Mark Stevens, who has served on the USC Board of Trustees since 2001, is the managing partner of his family investment office, S-Cubed Capital, and is a special limited partner and former managing partner of Sequoia Capital, a leading venture capital firm that has backed Silicon Valley icons such as Apple, Cisco Systems, Electronic Arts, Nvidia, Google and Yahoo! He is also a director of the U.S. Olympic and Paralympic Foundation and an owner and executive board member of the Golden State Warriors basketball team. Since 2011, he has served as a trustee at Menlo School and is the co-chair of its capital campaign. He holds a B.S. in electrical engineering and a B.A. in economics (both magna cum laude, 1981) and an M.S. in computer engineering (1984) — all from USC. He earned an MBA from Harvard University in 1989.

Mary Stevens worked for 13 years in the commercial real estate brokerage business, lastly as a vice president at Cornish & Carey Commercial in Santa Clara. She currently serves as a co-chair of the Sacred Heart Prep (Atherton) Spring Auction and is on the Alzheimer’s Association’s Part the Cloud Committee that serves to advance research and understanding of Alzheimer’s disease. She has been a member of the Santa Clara University Board of Trustees since 2012. She received a B.S. in finance from Santa Clara University in 1984 and is a former member of the Santa Clara University Board of Fellows.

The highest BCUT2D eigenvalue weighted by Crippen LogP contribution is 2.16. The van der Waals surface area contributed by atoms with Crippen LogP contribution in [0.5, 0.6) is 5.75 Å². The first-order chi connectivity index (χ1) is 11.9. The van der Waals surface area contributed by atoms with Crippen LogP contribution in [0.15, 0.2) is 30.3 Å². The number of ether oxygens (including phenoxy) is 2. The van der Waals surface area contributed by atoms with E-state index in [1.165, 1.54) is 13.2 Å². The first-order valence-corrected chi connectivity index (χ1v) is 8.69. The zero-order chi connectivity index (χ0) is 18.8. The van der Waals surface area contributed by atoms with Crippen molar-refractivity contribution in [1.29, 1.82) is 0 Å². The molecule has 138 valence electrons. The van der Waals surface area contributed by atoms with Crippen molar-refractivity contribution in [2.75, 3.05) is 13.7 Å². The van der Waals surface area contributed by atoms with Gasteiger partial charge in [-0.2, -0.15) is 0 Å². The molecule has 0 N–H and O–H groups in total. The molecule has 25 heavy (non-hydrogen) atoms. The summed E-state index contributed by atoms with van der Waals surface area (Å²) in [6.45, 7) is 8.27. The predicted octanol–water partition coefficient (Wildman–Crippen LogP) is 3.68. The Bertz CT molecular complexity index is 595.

Mary and Mark Stevens have a history of support for research and innovation at USC. Last year, they endowed the USC Mark and Mary Stevens Neuroimaging and Informatics Institute to accelerate greater understanding of the human brain. In 2004, they established the USC Stevens Center for Innovation to empower faculty and students to commercialize their ideas. The couple also supported the formation of the Stevens Student-Athlete Academic Services floor in the new John McKay Center sports facility and made a significant gift to the USC Caruso Catholic Center.

Selim Zilkha, a member of the Keck Board of Overseers for the Keck School of Medicine of USC, is the co-owner of Zilkha Biomass Energy. He also owns Laetitia Vineyard and Winery. Born in Baghdad, Zilkha grew up in Lebanon and Egypt until his family moved in 1941 to the United States. After graduating from Williams College in New York, Zilkha served in the U.S. Army until the end of World War II. Zilkha then worked for his father in international finance and in 1960 founded Mothercare, a chain of stores focused on helping mothers with their babies. He sold the chain 22 years later and launched an oil and gas exploration company, Zilkha Energy Co. In 1998, Zilkha sold that and started Zilkha Renewable Energy, a top wind power developer in the United States until its sale in 2007. Zilkha has said that while he has lived a successful and varied life, his legacy is the Zilkha Neurogenetic Institute at the Keck School of Medicine, which is dedicated to researching Alzheimer’s and named in his honor.

— Emily Gersema